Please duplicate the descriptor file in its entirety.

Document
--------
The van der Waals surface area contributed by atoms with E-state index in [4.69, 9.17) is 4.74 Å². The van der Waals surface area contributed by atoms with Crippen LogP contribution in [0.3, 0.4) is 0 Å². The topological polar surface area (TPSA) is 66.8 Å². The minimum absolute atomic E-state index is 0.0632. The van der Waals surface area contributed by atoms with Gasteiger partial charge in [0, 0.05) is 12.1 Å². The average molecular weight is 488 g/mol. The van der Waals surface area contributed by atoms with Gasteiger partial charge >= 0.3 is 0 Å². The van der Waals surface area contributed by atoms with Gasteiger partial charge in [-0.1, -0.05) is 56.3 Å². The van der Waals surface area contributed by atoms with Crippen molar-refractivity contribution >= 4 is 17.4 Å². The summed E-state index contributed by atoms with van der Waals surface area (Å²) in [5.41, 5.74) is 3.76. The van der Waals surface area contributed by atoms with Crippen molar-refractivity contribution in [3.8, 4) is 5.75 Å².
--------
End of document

The van der Waals surface area contributed by atoms with E-state index in [4.69, 9.17) is 4.74 Å². The van der Waals surface area contributed by atoms with Crippen LogP contribution in [0.3, 0.4) is 0 Å². The topological polar surface area (TPSA) is 66.8 Å². The minimum absolute atomic E-state index is 0.0632. The van der Waals surface area contributed by atoms with Gasteiger partial charge in [0, 0.05) is 12.1 Å². The average molecular weight is 488 g/mol. The van der Waals surface area contributed by atoms with Gasteiger partial charge >= 0.3 is 0 Å². The van der Waals surface area contributed by atoms with Gasteiger partial charge in [-0.1, -0.05) is 56.3 Å². The van der Waals surface area contributed by atoms with Crippen molar-refractivity contribution >= 4 is 17.4 Å². The summed E-state index contributed by atoms with van der Waals surface area (Å²) in [5.41, 5.74) is 3.76. The van der Waals surface area contributed by atoms with Crippen molar-refractivity contribution in [3.8, 4) is 5.75 Å².